SEP Plans and SIMPLE Plans
If you work for a small business that offers a retirement
plan, your employer may offer a SEP, SIMPLE or qualified retirement plan. Small
businesses are those that generally have less than 100 employees. Business
owners can also participate in these plans to provide for personal retirement
These small-business retirement plans offer the same advantages of tax-deferred
growth as 401(k) and other defined-contribution plans. Your contributions, or
elective deferrals, are tax-deductible. Here are the basic features of each
SEP plans. Employers with any number of employees can use a Simplified Employee
Pension (SEP) plan. The employer opens a SEP-IRA for each eligible employee and
makes contributions to the account.
Your employer may be using a SARSEP. A SARSEP is a SEP plan set up before 1997
that includes elective contributions. SARSEPs allow you to make tax-deductible
contributions to your SEP-IRA. For 2004, the most an employee can contribute in
elective deferrals is the lesser amount of $13,000 or 25% of their compensation
($16,000 if age 50 or older). The employer can make matching contributions up to
the lesser amount of $41,000 or 100% of the employee's compensation.
SIMPLE plans. Employers with 100 or fewer employees can use a SIMPLE plan.
SIMPLEs are set up as either SIMPLE-IRA or SIMPLE 401(k) plan. With a
SIMPLE-IRA, your employer opens an account for each eligible employee. For 2004,
you can make up to $9,000 in elective deferrals ($10,500 if age 50 or older).
Your employer may match your contributions for up to 3% of your compensation.
Alternatively, your employer may choose to make non-elective contributions equal
to 2% of your compensation. Non-elective contributions are made whether or not
you contribute to a SIMPLE-IRA.
Qualified plans. The smallest of small businesses, including partnerships and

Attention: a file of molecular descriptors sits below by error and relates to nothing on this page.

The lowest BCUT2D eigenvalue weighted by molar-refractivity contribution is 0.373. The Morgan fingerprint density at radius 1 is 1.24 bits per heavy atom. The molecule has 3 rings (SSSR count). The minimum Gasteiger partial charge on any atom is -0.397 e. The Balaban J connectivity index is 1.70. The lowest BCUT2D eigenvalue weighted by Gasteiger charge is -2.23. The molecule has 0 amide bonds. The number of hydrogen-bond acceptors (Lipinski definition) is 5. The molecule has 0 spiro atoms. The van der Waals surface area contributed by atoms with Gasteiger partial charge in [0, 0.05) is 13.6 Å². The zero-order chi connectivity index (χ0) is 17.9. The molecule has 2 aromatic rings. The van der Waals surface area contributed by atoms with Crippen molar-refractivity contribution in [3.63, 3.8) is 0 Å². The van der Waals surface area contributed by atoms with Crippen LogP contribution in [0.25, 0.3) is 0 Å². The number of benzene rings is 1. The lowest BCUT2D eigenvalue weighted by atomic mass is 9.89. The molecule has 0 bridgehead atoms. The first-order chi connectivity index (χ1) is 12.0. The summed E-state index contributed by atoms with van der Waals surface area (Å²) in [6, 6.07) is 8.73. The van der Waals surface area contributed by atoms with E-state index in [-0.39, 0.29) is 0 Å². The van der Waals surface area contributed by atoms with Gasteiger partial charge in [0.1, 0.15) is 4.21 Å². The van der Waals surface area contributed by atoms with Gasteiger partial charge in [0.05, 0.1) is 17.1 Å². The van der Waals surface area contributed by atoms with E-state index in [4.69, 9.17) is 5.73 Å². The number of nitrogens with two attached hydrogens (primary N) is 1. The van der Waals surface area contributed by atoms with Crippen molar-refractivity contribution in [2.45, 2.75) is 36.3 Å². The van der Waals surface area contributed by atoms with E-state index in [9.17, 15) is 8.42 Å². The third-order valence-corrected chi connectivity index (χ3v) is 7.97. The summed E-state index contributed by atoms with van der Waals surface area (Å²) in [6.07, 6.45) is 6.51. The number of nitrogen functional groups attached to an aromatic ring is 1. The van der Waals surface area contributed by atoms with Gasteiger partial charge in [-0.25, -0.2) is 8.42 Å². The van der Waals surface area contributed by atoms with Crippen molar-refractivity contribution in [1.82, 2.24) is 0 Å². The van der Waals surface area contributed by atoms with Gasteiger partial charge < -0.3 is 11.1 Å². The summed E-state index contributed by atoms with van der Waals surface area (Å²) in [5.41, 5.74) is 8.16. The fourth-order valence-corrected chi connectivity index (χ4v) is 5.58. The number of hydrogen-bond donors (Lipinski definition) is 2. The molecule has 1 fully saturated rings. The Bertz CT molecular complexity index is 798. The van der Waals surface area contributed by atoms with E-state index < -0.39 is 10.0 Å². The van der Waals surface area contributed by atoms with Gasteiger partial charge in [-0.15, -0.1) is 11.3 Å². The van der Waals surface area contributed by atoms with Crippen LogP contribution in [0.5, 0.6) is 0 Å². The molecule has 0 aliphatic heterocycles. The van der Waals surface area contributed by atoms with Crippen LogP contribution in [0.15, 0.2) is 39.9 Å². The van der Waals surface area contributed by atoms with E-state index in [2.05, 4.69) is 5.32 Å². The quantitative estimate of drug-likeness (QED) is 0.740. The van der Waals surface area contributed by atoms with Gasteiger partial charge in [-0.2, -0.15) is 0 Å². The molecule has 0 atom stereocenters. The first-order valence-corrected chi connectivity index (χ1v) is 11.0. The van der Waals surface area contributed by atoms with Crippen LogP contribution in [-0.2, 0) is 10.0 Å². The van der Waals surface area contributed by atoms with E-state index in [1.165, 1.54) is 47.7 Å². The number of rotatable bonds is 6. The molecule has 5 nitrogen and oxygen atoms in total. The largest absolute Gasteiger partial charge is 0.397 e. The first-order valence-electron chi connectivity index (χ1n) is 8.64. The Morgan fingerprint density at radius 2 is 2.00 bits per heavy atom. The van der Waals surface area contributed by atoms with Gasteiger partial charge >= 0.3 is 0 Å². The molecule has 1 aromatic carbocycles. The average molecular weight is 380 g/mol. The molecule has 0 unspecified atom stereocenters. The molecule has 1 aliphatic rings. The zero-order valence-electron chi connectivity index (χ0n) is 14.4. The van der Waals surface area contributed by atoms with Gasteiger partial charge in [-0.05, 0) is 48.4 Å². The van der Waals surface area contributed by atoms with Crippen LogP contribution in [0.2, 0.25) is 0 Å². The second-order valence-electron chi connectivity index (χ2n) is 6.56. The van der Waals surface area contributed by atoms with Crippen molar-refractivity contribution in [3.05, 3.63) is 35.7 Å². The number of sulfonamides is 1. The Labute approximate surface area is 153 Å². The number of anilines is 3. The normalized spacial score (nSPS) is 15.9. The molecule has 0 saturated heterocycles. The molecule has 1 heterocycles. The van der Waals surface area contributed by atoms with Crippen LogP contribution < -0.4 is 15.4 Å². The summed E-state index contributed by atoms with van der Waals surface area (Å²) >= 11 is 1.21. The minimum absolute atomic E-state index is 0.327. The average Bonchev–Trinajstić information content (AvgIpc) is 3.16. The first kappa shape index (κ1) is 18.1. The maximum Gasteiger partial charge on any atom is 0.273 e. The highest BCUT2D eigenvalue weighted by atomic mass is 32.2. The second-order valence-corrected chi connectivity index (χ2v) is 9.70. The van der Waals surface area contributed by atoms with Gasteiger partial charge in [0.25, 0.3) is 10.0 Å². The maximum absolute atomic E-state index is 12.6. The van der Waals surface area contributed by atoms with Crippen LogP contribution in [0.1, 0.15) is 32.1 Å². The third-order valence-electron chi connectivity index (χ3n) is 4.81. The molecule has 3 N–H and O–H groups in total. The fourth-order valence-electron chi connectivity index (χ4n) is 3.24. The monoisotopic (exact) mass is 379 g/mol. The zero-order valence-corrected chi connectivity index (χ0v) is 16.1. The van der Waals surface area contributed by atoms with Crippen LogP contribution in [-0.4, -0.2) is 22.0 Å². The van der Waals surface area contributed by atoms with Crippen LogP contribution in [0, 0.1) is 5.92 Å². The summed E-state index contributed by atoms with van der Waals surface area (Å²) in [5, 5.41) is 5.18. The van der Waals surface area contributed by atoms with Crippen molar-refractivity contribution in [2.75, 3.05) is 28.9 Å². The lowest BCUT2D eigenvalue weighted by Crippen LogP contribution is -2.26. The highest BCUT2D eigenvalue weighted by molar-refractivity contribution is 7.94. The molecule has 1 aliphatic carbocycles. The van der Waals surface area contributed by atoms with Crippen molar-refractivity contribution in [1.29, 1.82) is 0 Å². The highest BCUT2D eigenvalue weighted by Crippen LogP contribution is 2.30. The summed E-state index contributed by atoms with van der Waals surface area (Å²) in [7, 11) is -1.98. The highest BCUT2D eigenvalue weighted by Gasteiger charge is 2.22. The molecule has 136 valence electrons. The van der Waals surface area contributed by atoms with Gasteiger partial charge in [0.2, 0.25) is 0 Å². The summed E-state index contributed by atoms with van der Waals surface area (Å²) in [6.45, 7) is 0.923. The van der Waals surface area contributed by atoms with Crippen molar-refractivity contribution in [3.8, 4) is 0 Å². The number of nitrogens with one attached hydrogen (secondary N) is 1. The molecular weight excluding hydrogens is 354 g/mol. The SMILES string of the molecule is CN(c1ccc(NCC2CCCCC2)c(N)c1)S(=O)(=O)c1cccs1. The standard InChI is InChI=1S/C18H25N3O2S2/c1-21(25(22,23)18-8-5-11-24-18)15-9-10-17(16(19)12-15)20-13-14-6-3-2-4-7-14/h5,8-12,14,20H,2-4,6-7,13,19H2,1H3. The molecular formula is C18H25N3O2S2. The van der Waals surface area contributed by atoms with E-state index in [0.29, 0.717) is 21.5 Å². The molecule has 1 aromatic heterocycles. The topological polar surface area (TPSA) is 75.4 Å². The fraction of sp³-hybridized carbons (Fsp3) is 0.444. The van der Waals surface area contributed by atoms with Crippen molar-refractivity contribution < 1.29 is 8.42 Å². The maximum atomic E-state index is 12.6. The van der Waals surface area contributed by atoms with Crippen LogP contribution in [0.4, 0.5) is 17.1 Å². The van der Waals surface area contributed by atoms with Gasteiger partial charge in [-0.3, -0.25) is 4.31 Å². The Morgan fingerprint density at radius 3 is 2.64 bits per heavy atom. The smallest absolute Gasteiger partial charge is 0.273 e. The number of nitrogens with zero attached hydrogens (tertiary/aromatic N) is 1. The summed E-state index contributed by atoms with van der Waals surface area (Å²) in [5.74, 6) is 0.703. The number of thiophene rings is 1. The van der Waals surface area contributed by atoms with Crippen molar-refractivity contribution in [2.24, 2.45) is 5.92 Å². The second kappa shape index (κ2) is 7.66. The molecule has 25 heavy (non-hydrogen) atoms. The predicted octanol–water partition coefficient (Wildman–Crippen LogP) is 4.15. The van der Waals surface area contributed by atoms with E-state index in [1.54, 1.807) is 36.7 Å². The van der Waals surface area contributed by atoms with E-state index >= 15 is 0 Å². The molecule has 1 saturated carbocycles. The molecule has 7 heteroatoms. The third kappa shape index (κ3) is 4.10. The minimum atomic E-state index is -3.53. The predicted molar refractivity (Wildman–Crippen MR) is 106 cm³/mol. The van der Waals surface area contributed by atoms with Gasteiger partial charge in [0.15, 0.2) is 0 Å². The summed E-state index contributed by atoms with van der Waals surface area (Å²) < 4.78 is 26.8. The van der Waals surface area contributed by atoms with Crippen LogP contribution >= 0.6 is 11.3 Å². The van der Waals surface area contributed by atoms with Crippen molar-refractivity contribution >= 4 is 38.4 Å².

sole proprietorships, can use a qualified retirement plan for their owners and
employees. One type of qualified plan is called a Keogh plan.
A qualified plan can be either a defined-benefit or defined-contribution plan.
Defined-benefit plans pay a fixed benefit that is based on your years of service
and salary history. Defined-contribution plans depend on your contributions and
can be either a profit-sharing or money-purchase pension plan.
For 2004, the most an employee may receive in annual benefits with a
defined-benefit plan is the lesser of $165,000 or 100% of the largest average
salary that they earned over a consecutive three-year period. With a
defined-contribution plan, the maximum allowable contribution is the lesser of
$41,000 or 25% of compensation.
(The much-higher limit for defined-benefit plans allows employers to fund a
pension that may pay benefits for the remainder of the retired employee's life.)
These are some of the basic features of the main types of small-business
retirement plans. For more information, see IRS Pub. 560.
The above information is educational and should not be interpreted as financial
advice. For advice that is specific to your circumstances, you should consult a
financial or tax adviser.